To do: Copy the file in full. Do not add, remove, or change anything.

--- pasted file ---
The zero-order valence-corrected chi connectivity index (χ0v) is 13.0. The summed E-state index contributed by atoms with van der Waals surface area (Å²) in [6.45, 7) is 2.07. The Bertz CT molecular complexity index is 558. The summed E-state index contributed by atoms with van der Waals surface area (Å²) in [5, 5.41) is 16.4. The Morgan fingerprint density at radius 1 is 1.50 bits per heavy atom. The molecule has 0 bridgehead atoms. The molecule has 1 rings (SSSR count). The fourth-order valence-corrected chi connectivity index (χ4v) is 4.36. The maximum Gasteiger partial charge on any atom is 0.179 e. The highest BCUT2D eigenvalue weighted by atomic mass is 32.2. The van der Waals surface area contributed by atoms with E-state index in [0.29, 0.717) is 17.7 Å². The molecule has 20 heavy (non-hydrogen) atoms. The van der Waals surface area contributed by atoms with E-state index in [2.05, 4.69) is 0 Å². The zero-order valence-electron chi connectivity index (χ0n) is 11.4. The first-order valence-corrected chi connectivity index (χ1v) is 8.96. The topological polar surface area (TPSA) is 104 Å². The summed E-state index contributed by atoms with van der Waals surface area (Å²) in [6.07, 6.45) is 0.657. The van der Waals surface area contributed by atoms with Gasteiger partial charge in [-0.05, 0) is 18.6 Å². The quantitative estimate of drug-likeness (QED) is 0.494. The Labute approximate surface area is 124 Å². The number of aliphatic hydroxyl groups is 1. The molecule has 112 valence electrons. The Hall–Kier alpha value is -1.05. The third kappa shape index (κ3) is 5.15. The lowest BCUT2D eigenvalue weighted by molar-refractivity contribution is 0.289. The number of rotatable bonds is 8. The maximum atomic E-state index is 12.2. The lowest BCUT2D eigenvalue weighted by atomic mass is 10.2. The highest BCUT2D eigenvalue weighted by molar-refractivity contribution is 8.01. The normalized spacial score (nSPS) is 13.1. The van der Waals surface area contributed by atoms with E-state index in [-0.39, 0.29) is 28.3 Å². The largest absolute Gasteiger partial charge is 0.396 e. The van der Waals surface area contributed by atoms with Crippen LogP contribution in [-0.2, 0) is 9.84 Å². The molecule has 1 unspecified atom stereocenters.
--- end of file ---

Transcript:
The zero-order valence-corrected chi connectivity index (χ0v) is 13.0. The summed E-state index contributed by atoms with van der Waals surface area (Å²) in [6.45, 7) is 2.07. The Bertz CT molecular complexity index is 558. The summed E-state index contributed by atoms with van der Waals surface area (Å²) in [5, 5.41) is 16.4. The Morgan fingerprint density at radius 1 is 1.50 bits per heavy atom. The molecule has 0 bridgehead atoms. The molecule has 1 rings (SSSR count). The fourth-order valence-corrected chi connectivity index (χ4v) is 4.36. The maximum Gasteiger partial charge on any atom is 0.179 e. The highest BCUT2D eigenvalue weighted by atomic mass is 32.2. The van der Waals surface area contributed by atoms with E-state index in [0.29, 0.717) is 17.7 Å². The molecule has 20 heavy (non-hydrogen) atoms. The van der Waals surface area contributed by atoms with E-state index in [2.05, 4.69) is 0 Å². The zero-order valence-electron chi connectivity index (χ0n) is 11.4. The first-order valence-corrected chi connectivity index (χ1v) is 8.96. The topological polar surface area (TPSA) is 104 Å². The summed E-state index contributed by atoms with van der Waals surface area (Å²) in [6.07, 6.45) is 0.657. The van der Waals surface area contributed by atoms with Gasteiger partial charge in [-0.05, 0) is 18.6 Å². The quantitative estimate of drug-likeness (QED) is 0.494. The Labute approximate surface area is 124 Å². The number of aliphatic hydroxyl groups is 1. The molecule has 112 valence electrons. The Hall–Kier alpha value is -1.05. The third kappa shape index (κ3) is 5.15. The lowest BCUT2D eigenvalue weighted by molar-refractivity contribution is 0.289. The number of rotatable bonds is 8. The maximum atomic E-state index is 12.2. The lowest BCUT2D eigenvalue weighted by atomic mass is 10.2. The highest BCUT2D eigenvalue weighted by molar-refractivity contribution is 8.01. The normalized spacial score (nSPS) is 13.1. The van der Waals surface area contributed by atoms with E-state index in [-0.39, 0.29) is 28.3 Å². The largest absolute Gasteiger partial charge is 0.396 e. The van der Waals surface area contributed by atoms with Crippen LogP contribution in [-0.2, 0) is 9.84 Å². The molecule has 1 unspecified atom stereocenters.